Why Isn’t Gil Hodges in the Hall of Fame?

This article was written by John Saccoman

This article was published in 2002 Baseball Research Journal

Gil Hodges has received more votes for the Hall of Fame than any other person not selected. He came as close as 44 votes shy of election, but unfortunately, that came in his last year of eligibility under the BBWAA vote.

Gil Hodges’ Hall of Fame fate resides in the hands of the newly constituted Veterans Committee. Much time and energy has been devoted to the Hall, and many fans have opinions about unqualified players who have been inducted and vice versa. Noted Sabermetrician Bill James wrote a book, The Politics of Glory, detailing the history of the HOF, and pre­senting some arguments about which players might or might not merit selection. I will use his 15-point list of arguments as a guideline for Gil Hodges’ case. No one argument makes an entire case, but it is interesting to see how many can be used in Hodges’ favor. The num­bering is based on James’ list:

3. Was he the best player in baseball at his position? Was he the best player in the league at his position?

This is probably the best argument for Hodges’ induction. He was the best first baseman in the NL in the fifties (if we consider Stan Musial an outfielder), and possibly the best in the majors. Hodges led all first basemen of the 1950s in the following categories: HR (310), G (1,477), AB (5,313), R (890), H (1,491), RBI (1,001), TB (2,733) and XBH (585). He made the All-Star team eight times, every year from 1949 to 1955 and again in 1957, the most of any first baseman of the time (again, dis­counting Musial). Hodges won the first three Gold Gloves at his position and was considered the finest defensive first baseman of the era as well. In addition, he was second among all players in the 1950s in HR and RBI, third in TB and eighth in R (fourth in NL).

Hodges was voted by respected baseball statistics organization STATS Inc. as the best defensive first baseman of the 1950s. The organization also retroac­tively selected All-Star teams for all years, both leagues. Hodges was named the retroactive All-Star first baseman four times, tying him for 13th place in number of times selected as a first baseman. Ahead of Hodges and in the Hall are Brouthers, Gehrig, Mize, Anson, Cepeda, Chance, Foxx, Sisler, and McCovey. The only players in the top twelve not in the Hall are Keith Hernandez and Ed Konetchy, while Hall of Fame first basemen such as Tony Perez, Jim Bottomley, and George “Highpockets” Kelly merited fewer STATS, Inc. selections.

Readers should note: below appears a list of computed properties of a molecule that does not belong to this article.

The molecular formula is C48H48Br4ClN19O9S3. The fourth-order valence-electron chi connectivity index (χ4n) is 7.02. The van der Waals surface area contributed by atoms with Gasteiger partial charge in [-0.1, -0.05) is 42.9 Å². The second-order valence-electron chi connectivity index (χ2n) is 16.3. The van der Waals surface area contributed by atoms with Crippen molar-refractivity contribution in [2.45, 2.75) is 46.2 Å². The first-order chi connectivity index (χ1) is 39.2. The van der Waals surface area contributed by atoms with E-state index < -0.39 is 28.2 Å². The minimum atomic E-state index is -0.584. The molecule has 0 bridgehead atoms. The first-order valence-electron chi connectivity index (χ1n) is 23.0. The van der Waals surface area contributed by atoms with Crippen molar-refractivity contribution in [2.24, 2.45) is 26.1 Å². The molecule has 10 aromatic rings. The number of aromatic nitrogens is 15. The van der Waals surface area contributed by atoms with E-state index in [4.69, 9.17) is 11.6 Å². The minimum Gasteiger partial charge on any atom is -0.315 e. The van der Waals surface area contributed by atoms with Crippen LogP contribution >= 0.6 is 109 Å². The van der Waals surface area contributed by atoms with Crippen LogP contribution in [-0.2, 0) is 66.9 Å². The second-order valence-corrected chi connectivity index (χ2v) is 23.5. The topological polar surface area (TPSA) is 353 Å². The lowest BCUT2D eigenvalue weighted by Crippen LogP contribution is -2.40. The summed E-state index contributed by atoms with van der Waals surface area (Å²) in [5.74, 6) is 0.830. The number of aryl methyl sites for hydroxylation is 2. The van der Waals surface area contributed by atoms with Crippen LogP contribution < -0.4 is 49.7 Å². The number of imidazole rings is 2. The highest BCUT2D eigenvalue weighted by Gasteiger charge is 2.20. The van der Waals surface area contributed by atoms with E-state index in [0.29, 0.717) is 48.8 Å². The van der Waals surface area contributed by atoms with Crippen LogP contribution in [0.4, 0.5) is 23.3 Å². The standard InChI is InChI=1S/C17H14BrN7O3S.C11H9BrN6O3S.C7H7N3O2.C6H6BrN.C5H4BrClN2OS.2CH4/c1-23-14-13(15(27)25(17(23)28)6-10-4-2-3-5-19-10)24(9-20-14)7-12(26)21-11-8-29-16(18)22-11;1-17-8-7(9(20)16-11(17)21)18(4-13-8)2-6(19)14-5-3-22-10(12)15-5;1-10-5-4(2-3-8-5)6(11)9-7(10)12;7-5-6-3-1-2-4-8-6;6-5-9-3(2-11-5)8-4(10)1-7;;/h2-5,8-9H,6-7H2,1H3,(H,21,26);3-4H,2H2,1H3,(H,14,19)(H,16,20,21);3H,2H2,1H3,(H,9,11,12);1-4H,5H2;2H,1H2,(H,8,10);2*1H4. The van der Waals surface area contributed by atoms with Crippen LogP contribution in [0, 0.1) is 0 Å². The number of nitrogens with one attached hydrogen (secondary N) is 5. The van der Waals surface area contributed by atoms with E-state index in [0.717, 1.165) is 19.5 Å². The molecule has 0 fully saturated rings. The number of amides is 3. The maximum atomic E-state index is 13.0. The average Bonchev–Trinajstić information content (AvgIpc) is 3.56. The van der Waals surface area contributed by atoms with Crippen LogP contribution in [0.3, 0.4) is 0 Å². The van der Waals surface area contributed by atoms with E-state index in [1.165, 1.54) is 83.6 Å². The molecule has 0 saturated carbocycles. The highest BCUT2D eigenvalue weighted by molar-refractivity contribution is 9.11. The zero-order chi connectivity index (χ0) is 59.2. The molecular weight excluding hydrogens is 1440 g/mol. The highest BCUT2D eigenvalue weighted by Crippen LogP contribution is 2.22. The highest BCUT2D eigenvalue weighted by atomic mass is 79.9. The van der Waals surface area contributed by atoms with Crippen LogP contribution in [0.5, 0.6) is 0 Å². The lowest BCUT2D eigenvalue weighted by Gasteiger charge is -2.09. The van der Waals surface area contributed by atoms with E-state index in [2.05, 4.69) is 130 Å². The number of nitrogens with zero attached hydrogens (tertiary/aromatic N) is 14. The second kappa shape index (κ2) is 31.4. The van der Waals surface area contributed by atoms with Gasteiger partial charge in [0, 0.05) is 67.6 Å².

In the first edition of The Historical Baseball Abstract, James wrote, “The fifties were packed with first basemen who were outstanding for a few years­ but none was consistently strong throughout the decade.” He also states that Kluszewski, Hodges, and Vic Wertz were the contenders for the best first base­man of the decade. Hodges outpaces them in Boswell’s Total Average (a base-out percentage) and in Palmer/Thorn’s basic Linear Weights. Table 1 gives the player’s career totals, and then his numbers on a per/154 game basis.

Table 1 (John Saccoman)

(Click image to enlarge)


4. Did he have an impact on a number of pennant races?

In Hodges’ first ten years as a starting player, the Dodgers finished as low as third only twice, finishing in first place or tied for first six times. Hodges created a significant percentage of his team’s runs in the years 1948-1959. By Bill James’s Basic Runs Created formula, he created 12.3% of the Dodgers’ runs over that time. Over a similar period in his Reds career, Hall of Famer Tony Perez created just under 12% of his team’s runs.

Although this category seems to be more about con­tributions of players, Hodges also played a major role in the 1969 pennant race as the manager of the Miracle Mets. The seven-year-old expansion team, which had finished in 9th place at 73-89 the previous year, won 100 games despite having only two players (Cleon Jones and Tommie Agee) who had more than 400 at-bats.